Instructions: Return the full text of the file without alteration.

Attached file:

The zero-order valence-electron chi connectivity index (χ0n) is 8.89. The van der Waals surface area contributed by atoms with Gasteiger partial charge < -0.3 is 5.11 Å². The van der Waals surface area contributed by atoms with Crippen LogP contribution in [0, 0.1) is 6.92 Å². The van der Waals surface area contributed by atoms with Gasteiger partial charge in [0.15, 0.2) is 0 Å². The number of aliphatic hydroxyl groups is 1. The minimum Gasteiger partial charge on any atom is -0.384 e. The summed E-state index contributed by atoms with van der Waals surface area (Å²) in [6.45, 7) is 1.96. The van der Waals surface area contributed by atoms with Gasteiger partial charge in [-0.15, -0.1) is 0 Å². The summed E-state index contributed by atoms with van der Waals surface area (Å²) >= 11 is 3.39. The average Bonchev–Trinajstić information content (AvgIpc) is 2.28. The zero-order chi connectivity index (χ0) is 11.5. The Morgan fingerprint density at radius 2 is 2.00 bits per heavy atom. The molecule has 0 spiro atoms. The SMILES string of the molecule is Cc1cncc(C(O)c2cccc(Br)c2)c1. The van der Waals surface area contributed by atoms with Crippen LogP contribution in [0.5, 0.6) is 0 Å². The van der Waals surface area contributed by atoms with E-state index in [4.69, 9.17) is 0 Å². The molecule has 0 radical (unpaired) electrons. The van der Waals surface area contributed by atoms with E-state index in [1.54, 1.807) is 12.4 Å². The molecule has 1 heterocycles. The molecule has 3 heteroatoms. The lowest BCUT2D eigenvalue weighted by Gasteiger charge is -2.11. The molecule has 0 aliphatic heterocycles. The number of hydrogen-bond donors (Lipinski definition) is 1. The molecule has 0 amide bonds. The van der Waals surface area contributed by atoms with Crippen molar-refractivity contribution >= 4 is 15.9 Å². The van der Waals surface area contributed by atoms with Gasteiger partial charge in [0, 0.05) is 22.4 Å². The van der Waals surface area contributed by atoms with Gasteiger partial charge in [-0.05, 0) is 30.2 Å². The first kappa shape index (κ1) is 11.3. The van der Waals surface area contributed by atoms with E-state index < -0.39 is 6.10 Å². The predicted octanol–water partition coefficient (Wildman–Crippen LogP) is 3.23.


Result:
The zero-order valence-electron chi connectivity index (χ0n) is 8.89. The van der Waals surface area contributed by atoms with Gasteiger partial charge < -0.3 is 5.11 Å². The van der Waals surface area contributed by atoms with Crippen LogP contribution in [0, 0.1) is 6.92 Å². The van der Waals surface area contributed by atoms with Gasteiger partial charge in [0.15, 0.2) is 0 Å². The number of aliphatic hydroxyl groups is 1. The minimum Gasteiger partial charge on any atom is -0.384 e. The summed E-state index contributed by atoms with van der Waals surface area (Å²) in [6.45, 7) is 1.96. The van der Waals surface area contributed by atoms with Gasteiger partial charge in [-0.15, -0.1) is 0 Å². The summed E-state index contributed by atoms with van der Waals surface area (Å²) >= 11 is 3.39. The average Bonchev–Trinajstić information content (AvgIpc) is 2.28. The zero-order chi connectivity index (χ0) is 11.5. The Morgan fingerprint density at radius 2 is 2.00 bits per heavy atom. The molecule has 0 spiro atoms. The SMILES string of the molecule is Cc1cncc(C(O)c2cccc(Br)c2)c1. The van der Waals surface area contributed by atoms with Crippen LogP contribution in [0.5, 0.6) is 0 Å². The van der Waals surface area contributed by atoms with E-state index in [4.69, 9.17) is 0 Å². The molecule has 0 radical (unpaired) electrons. The van der Waals surface area contributed by atoms with E-state index in [1.54, 1.807) is 12.4 Å². The molecule has 1 heterocycles. The molecule has 3 heteroatoms. The lowest BCUT2D eigenvalue weighted by Gasteiger charge is -2.11. The molecule has 0 aliphatic heterocycles. The number of hydrogen-bond donors (Lipinski definition) is 1. The molecule has 0 amide bonds. The van der Waals surface area contributed by atoms with Crippen molar-refractivity contribution >= 4 is 15.9 Å². The van der Waals surface area contributed by atoms with Gasteiger partial charge in [0, 0.05) is 22.4 Å². The van der Waals surface area contributed by atoms with Gasteiger partial charge in [-0.05, 0) is 30.2 Å². The first kappa shape index (κ1) is 11.3. The van der Waals surface area contributed by atoms with E-state index < -0.39 is 6.10 Å². The predicted octanol–water partition coefficient (Wildman–Crippen LogP) is 3.23.